Ideas & Advice

Column: Maggie Gyllenhaal’s ‘Lost Daughter” captures motherhood

Column: Maggie Gyllenhaal's 'Lost Daughter" captures motherhood
Written by Publishing Team

Oscar season has only just begun, but the award for best line in any movie, maybe ever, goes to Maggie Gyllenhaal’s “The Lost Daughter”.

“Children are an overwhelming responsibility,” Olivia Colman’s Leda tells a very pregnant woman. “Happy Birthday.”

Pregnant woman Callie (a wonderful Dagmara Dominczyk) offered Leda a piece of her own birthday cake to apologize for calling Leda a bad name when she refused to leave her place on a Italian beach to accommodate Callie’s sprawling family.

Swimming in the subtext, the line signals the film’s painful yet lucid and rigorous exploration of motherhood at a time when motherhood needs all the lucid and rigorous exploration it can get.

What we got instead, at least politically, is pretty much the same old hamster wheel of promises and punishments that has plagued American mothers since John Adams neglected to heed his wife’s advice to ” remember the ladies ”. (He was helping to create a modern democracy; she was fighting to keep their farm running and their children not to die of smallpox.)

Who could have imagined a year that began with widespread determination to correct the childcare crisis that has forced millions of women out of the workplace (and / or into therapy) during the COVID pandemic -19 instead ending with a frontal assault on women’s reproductive rights? Just about any woman with knowledge of American history.

Eighteen months of closures, home learning and ad hoc out-of-school daycare have made it clear that parenting duties still largely fall on mothers. Even with kids back to school – but often not for team sports and other extracurricular activities – maternal exhaustion doesn’t even begin to cover it up.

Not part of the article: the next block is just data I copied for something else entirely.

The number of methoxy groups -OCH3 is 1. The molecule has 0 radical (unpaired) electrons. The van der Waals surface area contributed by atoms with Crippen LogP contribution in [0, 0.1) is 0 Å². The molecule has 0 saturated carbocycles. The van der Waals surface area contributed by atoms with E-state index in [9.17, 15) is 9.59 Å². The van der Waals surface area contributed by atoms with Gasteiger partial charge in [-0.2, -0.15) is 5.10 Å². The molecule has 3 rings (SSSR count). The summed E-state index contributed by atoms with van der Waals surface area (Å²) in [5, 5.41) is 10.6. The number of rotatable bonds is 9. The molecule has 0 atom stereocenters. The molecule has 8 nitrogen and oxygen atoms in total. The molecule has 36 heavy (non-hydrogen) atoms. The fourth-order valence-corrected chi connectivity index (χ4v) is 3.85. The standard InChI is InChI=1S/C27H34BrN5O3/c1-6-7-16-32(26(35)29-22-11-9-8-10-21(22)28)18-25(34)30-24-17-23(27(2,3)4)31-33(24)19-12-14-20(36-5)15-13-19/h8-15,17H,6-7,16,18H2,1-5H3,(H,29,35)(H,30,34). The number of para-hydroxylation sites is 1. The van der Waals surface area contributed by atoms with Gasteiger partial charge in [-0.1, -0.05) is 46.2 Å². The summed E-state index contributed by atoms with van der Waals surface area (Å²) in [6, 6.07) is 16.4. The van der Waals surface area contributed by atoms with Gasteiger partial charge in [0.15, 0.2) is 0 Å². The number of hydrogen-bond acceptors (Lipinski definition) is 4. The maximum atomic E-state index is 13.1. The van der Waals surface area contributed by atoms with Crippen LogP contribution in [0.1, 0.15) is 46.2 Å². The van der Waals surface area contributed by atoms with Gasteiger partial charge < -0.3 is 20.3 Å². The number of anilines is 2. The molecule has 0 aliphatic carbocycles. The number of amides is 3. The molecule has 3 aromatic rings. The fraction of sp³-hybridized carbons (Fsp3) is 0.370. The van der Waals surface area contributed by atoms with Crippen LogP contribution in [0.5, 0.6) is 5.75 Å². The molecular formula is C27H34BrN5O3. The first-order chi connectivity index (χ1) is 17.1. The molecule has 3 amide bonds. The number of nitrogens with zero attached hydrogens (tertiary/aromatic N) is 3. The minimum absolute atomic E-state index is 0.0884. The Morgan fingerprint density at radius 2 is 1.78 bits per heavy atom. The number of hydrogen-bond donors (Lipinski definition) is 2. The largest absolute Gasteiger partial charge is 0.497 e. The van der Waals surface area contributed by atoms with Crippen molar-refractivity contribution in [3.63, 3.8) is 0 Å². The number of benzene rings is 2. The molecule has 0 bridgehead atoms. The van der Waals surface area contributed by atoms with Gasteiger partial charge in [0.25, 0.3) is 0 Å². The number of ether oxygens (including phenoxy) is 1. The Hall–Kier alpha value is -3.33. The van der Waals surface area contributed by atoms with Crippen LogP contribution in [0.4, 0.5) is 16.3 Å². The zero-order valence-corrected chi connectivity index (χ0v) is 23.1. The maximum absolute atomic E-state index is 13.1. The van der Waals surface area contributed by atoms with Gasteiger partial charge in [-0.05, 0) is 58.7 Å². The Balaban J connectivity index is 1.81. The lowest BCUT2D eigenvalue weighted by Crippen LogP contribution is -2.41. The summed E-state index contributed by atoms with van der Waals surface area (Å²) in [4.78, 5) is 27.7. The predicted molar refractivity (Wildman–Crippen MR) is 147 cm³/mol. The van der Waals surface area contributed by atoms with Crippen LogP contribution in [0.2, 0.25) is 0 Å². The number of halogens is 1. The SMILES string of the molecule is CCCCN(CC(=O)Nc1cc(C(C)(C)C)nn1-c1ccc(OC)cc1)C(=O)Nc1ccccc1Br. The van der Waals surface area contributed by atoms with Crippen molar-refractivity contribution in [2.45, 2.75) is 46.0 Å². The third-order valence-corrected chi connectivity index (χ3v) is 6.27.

This may explain why a number of films and shows this year have addressed the obstacles and ambiguities of motherhood.

From the abuses that Alex (Margaret Qualley) must overcome to protect and keep his daughter in “Maid” to the social restrictions that forced Lucille Ball, as “Being the Ricardos” tells it, to fight for the right to show her pregnancy to on television, the obstacles are numerous and obvious.

The ambiguities are just as real but harder to describe, as they deal with emotions that mothers are not meant to have – let alone defend.

“The truth is, I probably never should have had kids,” Caroline Collingwood (Harriet Walter) told her daughter Shiv (Sarah Snook) in a recent episode of “Succession,” an ode to the jet set to nuclear capabilities of parental approval. “You made the right decision; some people just aren’t cut out to be mothers.

Caroline says this on her way; Shiv hears it as a taunt and immediately begins making plans to have the child she never seemed to want – a common tactic, alas. The absence of children in women’s lives is too often seen as a lack; women who choose not to have children are often seen as selfish, broken, or at the very least misguided.

Mothers who do not devote 100% of their energy to their children often face the same kind of criticism – yes, even at this supposedly enlightened age. As many have related, including Jennifer Senior in “All Joy and No Fun,” virtually every time-saving or social change device that benefits mothers has been met with a new standard of “good” parenting. (Honestly, if you want to grind your own baby food, that’s fine, but it’s not “better.”)

Housewives remain the largest unpaid and unrecognized workforce in this country, while women entering the workforce are still viewed with suspicion. (Has there ever been a bigger problem than the term ‘full-time mother’?) Parenting is difficult, our country does everything possible to make it more difficult, and when a mother fails, even without fault on her part or only in her mind, she is a bad mother.

Olivia Colman stars in “The Lost Daughter” as a woman with a very complex relationship with motherhood.

(Yannis Drakouldis / Netflix)